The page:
Mandatory use of environmentally friendly shopping bags in Indonesia

Jakarta, - Based on the Regulation of the Governor of Jakarta, Number 142 of 2019 concerning the obligation to use environmentally friendly shopping bags at shopping centers, supermarkets, and markets, which took effect on July 1, 2020. Although it aims to reduce the amount of plastic waste, this regulation also needs to be supported by the readiness of micro and small scale food traders in stages and the availability of alternative products to ensure policy effectiveness.

ABB 08 2020 JAK

This enforcement is also due to the increasing frequency of online shopping during the COVID-19 pandemic. According to McKinsey reports that 34% of the consumers that they surveyed were more likely to order food via online apps during the crisis. The Indonesian government together with the Indonesian Institute of Sciences (LIPI) recommend the Indonesian people to reduce the addition of plastic waste by implementing environmentally friendly online shopping tips. This eco-friendly way of shopping online is to simply buy or support sellers and products without plastic wrap, asking the seller to reduce plastic wrapping.

For shopping centers/malls, supermarkets and restaurants, plastic is prohibited, otherwise they will be sanctions. It takes an administrative form, the sanctions are graded from written warning, fines, then license suspension to license revocation. On the other hand, the use of other materials as an alternative to plastic is still rare because of the high price and difficult to get. Plastic alternatives, such as shopping bags made of cassava and seaweed, are still expensive due to technology costs, expensive raw materials and complicated production processes compared to conventional plastics. Higher prices lead to lower demand, especially from food traders. In addition, these plastic alternatives have not been widely sold so that their use is dominated by medium and large scale businesses.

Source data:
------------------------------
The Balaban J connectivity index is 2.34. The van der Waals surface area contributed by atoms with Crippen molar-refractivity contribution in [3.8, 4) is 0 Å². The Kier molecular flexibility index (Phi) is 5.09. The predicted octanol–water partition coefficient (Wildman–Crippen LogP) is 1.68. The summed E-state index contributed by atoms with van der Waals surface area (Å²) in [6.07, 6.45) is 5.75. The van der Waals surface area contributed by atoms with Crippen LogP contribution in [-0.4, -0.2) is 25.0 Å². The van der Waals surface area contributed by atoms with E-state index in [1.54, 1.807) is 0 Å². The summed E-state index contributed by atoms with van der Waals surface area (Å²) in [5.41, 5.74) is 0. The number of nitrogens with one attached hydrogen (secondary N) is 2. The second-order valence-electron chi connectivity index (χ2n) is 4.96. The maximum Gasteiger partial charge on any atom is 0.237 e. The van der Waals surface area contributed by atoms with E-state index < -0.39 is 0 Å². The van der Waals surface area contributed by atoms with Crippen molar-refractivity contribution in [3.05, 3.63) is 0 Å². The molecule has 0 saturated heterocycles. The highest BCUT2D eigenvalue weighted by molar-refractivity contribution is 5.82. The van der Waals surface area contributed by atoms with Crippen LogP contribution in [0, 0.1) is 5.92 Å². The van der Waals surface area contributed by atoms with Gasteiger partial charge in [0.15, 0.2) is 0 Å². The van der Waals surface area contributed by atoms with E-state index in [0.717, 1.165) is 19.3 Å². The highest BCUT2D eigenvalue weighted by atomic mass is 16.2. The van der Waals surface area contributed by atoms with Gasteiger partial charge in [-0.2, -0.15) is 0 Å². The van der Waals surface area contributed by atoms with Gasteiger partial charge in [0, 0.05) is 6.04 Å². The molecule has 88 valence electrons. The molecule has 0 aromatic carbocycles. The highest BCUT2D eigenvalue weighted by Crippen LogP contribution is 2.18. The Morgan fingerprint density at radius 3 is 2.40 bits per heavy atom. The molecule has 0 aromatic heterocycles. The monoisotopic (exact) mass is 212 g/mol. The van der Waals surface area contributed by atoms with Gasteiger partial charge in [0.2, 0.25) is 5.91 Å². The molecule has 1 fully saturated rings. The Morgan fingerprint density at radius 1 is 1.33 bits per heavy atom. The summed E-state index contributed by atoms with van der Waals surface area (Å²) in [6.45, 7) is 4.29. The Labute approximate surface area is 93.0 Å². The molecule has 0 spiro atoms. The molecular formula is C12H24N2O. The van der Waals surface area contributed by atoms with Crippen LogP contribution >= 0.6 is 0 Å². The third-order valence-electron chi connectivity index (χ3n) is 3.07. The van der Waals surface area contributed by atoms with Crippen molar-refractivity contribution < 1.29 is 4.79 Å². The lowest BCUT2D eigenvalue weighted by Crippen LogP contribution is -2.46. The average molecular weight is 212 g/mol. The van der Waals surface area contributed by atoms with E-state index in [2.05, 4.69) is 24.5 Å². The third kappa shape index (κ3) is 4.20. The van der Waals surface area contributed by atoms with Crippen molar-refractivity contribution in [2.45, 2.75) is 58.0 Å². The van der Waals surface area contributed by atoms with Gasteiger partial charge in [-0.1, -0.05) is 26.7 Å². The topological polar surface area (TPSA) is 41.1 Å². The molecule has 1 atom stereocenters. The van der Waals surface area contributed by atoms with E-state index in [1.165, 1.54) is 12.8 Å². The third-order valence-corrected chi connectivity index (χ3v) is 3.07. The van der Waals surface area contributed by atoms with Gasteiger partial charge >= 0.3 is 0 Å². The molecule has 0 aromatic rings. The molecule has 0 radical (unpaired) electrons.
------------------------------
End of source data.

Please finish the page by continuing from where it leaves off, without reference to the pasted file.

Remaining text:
According to the Head of Research Center for Indonesia Policy Studies (CIPS), Felippa Amanta, the government needs to consider giving incentives to the private sector to innovate in finding substitute materials for plastic bags for the delivery of processed food. The private sector's efforts to provide reusable airtight bags for online food delivery drivers / couriers are still limited. The disposable bag alternative is indeed more expensive, therefore the central and local governments must provide incentives to the private sector, including MSMEs, to encourage sustainable and environmentally friendly packaging.